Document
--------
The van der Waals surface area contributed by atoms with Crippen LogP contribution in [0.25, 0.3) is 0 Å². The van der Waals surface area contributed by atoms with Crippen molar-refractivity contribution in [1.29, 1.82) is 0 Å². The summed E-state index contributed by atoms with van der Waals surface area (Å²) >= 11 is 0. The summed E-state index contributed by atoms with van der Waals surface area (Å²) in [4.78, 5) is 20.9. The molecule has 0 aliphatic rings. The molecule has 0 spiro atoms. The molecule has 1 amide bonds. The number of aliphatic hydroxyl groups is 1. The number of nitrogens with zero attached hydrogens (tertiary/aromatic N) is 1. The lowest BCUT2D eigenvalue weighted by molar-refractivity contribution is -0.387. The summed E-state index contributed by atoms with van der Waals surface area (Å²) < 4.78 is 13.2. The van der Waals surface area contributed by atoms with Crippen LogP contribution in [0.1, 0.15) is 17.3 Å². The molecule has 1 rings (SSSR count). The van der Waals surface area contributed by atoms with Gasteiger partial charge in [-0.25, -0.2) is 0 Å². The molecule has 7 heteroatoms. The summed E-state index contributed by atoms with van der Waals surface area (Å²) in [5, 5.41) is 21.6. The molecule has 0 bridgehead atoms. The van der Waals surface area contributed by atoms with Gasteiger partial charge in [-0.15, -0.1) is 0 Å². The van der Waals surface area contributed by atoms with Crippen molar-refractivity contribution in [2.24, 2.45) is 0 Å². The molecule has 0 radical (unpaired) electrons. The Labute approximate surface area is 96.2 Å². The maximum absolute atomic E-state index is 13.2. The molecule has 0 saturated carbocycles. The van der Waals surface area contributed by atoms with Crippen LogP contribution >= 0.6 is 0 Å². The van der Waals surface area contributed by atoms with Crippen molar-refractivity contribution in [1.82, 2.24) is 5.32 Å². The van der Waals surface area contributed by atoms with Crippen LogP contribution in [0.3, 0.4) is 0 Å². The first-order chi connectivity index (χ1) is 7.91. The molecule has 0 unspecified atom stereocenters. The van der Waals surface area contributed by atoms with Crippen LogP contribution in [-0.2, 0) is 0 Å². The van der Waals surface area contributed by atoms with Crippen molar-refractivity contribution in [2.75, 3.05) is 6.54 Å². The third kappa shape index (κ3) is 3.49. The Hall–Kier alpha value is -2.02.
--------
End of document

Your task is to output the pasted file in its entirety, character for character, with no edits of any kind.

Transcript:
The van der Waals surface area contributed by atoms with Crippen LogP contribution in [0.25, 0.3) is 0 Å². The van der Waals surface area contributed by atoms with Crippen molar-refractivity contribution in [1.29, 1.82) is 0 Å². The summed E-state index contributed by atoms with van der Waals surface area (Å²) >= 11 is 0. The summed E-state index contributed by atoms with van der Waals surface area (Å²) in [4.78, 5) is 20.9. The molecule has 0 aliphatic rings. The molecule has 0 spiro atoms. The molecule has 1 amide bonds. The number of aliphatic hydroxyl groups is 1. The number of nitrogens with zero attached hydrogens (tertiary/aromatic N) is 1. The lowest BCUT2D eigenvalue weighted by molar-refractivity contribution is -0.387. The summed E-state index contributed by atoms with van der Waals surface area (Å²) < 4.78 is 13.2. The van der Waals surface area contributed by atoms with Crippen LogP contribution in [0.1, 0.15) is 17.3 Å². The molecule has 1 rings (SSSR count). The van der Waals surface area contributed by atoms with Gasteiger partial charge in [-0.25, -0.2) is 0 Å². The molecule has 7 heteroatoms. The summed E-state index contributed by atoms with van der Waals surface area (Å²) in [5, 5.41) is 21.6. The molecule has 0 bridgehead atoms. The van der Waals surface area contributed by atoms with Gasteiger partial charge in [-0.15, -0.1) is 0 Å². The van der Waals surface area contributed by atoms with Crippen molar-refractivity contribution in [2.24, 2.45) is 0 Å². The molecule has 0 radical (unpaired) electrons. The Labute approximate surface area is 96.2 Å². The maximum absolute atomic E-state index is 13.2. The molecule has 0 saturated carbocycles. The van der Waals surface area contributed by atoms with Crippen LogP contribution >= 0.6 is 0 Å². The van der Waals surface area contributed by atoms with Crippen molar-refractivity contribution in [1.82, 2.24) is 5.32 Å². The van der Waals surface area contributed by atoms with Crippen LogP contribution in [0.3, 0.4) is 0 Å². The first-order chi connectivity index (χ1) is 7.91. The molecule has 0 unspecified atom stereocenters. The van der Waals surface area contributed by atoms with Crippen LogP contribution in [-0.2, 0) is 0 Å². The van der Waals surface area contributed by atoms with Crippen molar-refractivity contribution in [2.75, 3.05) is 6.54 Å². The third kappa shape index (κ3) is 3.49. The Hall–Kier alpha value is -2.02.